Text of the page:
The first thing that clued me in regarding this film's off-ness was the fact that all the action takes place within a single location. Granted, this location, like I said earlier, is next to a ceaseless forest. But still, I prefer movies that have small casts, yet contain big ideas. (Oooh, I like that.) And you can't get any bigger than the erection Ashley Judd's sweaty gams cause Brendan Fraser to sport in this movie.
While, to the uninitiated, what I just said might come across as vulgar and crass, it's 100% true.
As in Blast from the Past, Encino Man and, to a lesser extent, Gods and Monsters, Brendan Fraser plays a character who is thrust into a world/set of circumstances that he does not fully understand. And just like in those films, Brendan Fraser's Darkly Noon experiences feelings of love and lust for very first time. The only difference being, he doesn't wear a barbed-wire undershirt, cover his body in red paint and hang out with Grace Zabriskie in her backwoods trailer in any of those other films.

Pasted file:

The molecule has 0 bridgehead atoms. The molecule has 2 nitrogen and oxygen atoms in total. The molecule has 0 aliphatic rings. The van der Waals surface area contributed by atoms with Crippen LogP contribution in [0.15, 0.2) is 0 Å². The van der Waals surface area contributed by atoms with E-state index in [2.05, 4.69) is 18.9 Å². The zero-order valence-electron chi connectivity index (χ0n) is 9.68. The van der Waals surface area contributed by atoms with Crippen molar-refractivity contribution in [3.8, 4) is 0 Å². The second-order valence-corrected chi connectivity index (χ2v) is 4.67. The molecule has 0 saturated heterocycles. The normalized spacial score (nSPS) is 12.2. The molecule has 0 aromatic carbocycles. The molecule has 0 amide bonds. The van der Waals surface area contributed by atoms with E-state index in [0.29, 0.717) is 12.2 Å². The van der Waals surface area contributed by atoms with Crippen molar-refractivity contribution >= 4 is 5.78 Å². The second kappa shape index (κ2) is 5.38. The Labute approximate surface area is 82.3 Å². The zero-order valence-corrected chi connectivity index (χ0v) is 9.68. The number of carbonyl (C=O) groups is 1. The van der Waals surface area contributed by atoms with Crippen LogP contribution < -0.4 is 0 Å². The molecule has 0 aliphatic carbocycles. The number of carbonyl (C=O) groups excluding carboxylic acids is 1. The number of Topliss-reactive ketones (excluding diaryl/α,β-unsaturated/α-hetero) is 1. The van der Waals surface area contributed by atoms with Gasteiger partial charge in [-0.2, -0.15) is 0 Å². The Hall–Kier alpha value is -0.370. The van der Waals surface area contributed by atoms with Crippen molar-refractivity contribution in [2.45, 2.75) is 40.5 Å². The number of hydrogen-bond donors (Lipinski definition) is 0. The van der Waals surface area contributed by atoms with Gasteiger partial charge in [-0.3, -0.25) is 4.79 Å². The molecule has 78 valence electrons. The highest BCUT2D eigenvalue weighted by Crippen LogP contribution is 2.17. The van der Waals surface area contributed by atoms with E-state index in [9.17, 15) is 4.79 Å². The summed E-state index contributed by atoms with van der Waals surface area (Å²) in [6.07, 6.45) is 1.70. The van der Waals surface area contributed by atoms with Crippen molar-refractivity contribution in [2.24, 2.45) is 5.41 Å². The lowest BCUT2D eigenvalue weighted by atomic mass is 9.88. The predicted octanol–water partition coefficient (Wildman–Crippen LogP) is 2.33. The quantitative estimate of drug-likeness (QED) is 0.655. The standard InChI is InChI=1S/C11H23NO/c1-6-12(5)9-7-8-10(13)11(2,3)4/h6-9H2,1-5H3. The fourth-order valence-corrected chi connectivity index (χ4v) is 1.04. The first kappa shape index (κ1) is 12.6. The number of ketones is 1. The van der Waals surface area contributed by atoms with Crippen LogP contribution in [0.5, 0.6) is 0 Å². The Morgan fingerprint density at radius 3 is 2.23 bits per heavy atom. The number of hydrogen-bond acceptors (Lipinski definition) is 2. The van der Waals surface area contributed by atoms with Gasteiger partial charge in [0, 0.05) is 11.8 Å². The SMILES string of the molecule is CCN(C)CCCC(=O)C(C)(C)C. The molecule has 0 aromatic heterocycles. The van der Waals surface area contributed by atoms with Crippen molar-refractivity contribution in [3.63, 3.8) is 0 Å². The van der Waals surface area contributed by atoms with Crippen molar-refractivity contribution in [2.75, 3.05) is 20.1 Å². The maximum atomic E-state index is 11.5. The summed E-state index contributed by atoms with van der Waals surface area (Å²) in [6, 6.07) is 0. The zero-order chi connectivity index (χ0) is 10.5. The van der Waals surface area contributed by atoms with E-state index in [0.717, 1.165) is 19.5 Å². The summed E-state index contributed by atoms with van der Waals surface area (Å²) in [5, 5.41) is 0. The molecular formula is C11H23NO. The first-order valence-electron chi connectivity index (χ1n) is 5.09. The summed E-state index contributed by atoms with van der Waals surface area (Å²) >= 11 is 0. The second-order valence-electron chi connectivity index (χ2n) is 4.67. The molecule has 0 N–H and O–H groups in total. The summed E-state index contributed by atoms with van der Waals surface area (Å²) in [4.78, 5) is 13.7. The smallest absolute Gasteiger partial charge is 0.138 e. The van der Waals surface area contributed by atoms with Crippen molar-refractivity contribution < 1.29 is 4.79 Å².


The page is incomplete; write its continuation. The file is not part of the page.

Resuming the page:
Oh, and, yes, his name is "Darkly Noon." Thankfully, though, Ashley Judd's Callie decides to call him Lee. Even though Darkly's explanation in regard to his unique moniker makes sense, I don't think I, or anyone else, want to hear Ashley Judd yelling "Darkly" every five minutes.
Surprisingly, the first thing to grab my attention wasn't the sight of Ashley Judd prancing about in skimpy flower dresses. No, it was the amazing score by Nick Bicât and John de Borman's lush cinematography. However, since the entire film can't be made up entirely of John de Borman's photography set to the music of Nick Bicât, a confused and bewildered Brendan Fraser is thrown into the mix.